Investing in stocks isn’t as hard as it might appear to people who want to get started. For me it is simple: 1) buy a stock, 2) hold on to it for a period of time, and 3) then sell it. Thats it, nothing more. It might be difficult to pick the right stock(s) and figure out when is the right time to sell but the process is still just those three steps.
The media and financial community would like you to make things much harder.
One reason for that is that “options” are very popular and are talked about constantly wherever you go for your financial news. But I have NEVER bought options and will never feel the need to.
Options Terminology That Will Make Your Head Spin
There are lots of websites out there that will explain what stock options are and explain different strategies. One good one is here and it is run by TradeKing. Many of the online brokers have sections of their websites or whole stand alone websites devoted to options trading because, well, they want to teach you so you can get involved in the options game. Then they can make even more commissions from you.
Options and options strategies are extremely hard for a beginner to learn and should be avoided. The terminology seems to be never ending as we see in this list of terms and strategies you might come across: call options, put options, strike price, covered call, long call, long put, naked put, collar, protective put, cash secured put, bull call and put spread, bear call and put spread, long call and put spread, short call and put spread, long straddle, long strangle, back spread with calls and puts, call back spread, long and short straddle, put ratio spread, butterfly, and there are more but that is enough to make my point. Is your head spinning yet? Mine is.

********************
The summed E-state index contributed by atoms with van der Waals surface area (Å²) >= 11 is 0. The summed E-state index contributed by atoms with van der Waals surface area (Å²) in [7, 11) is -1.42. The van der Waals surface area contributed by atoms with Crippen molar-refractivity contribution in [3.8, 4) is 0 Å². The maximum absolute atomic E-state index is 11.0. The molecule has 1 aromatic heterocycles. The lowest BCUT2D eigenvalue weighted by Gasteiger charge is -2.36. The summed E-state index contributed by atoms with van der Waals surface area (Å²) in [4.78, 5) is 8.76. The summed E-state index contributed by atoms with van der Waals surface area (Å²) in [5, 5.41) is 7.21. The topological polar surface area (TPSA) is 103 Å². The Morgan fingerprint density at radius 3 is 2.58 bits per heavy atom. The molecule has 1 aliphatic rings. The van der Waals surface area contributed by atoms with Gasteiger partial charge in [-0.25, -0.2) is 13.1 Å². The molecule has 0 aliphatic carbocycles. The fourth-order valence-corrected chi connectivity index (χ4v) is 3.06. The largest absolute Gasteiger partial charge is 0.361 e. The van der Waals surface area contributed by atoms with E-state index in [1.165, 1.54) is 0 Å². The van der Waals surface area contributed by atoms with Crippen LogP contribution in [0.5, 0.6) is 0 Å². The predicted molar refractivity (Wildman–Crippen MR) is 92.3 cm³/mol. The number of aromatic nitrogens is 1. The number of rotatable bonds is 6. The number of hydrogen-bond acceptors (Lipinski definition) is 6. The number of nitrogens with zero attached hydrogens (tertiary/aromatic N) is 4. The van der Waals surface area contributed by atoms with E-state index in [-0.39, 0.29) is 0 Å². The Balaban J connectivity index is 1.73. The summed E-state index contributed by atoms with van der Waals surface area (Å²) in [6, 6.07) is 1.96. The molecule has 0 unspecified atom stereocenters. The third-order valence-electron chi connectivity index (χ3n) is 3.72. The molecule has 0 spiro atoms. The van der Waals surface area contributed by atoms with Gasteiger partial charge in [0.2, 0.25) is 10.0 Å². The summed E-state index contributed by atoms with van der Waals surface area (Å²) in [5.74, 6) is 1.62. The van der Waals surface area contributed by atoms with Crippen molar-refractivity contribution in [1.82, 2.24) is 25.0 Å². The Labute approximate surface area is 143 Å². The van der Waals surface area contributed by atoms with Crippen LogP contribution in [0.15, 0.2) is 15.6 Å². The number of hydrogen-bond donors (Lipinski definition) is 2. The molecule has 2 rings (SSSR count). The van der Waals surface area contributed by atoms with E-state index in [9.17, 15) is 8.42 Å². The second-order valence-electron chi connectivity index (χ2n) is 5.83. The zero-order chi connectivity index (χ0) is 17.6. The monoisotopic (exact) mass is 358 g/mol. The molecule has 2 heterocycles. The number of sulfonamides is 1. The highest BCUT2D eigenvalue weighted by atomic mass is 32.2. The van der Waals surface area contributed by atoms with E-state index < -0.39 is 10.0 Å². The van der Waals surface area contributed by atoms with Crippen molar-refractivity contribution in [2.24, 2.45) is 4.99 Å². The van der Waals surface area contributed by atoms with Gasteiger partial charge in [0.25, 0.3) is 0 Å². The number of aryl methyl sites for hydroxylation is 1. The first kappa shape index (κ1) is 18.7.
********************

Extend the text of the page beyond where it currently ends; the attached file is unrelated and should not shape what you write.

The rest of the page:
Options trading gets a lot of hype and social media coverage. If you watch CNBC for any amount of time you will undoubtedly hear someone talk about options. If you spend any time on StockTwits or any other finance message board you will be inundated with options talk and terminology. It seems like the cool thing to be trading these days. But read this:
The above warning comes from here and bluntly tells you the truth: options should be traded by experienced investors only. Beginners should steer clear and NOT be tempted despite their popularity. You see, when investing for your future retirement, you don’t need to trade stocks or options every week or month. You don’t need to “trade” anything, especially not options, to succeed.
All you need to do is pick companies that are going to do well over the long term. Buy stock in those companies, periodically check in on them to make sure you are aware of any pitfalls that may have developed, and hold your stock(s) until you feel the time is right to sell. Warren Buffett has made his fortune by buying and holding on to stocks for long periods of time. He has famously said that his holding time frame is “forever” and that shows you you don’t need to bother with options to make money.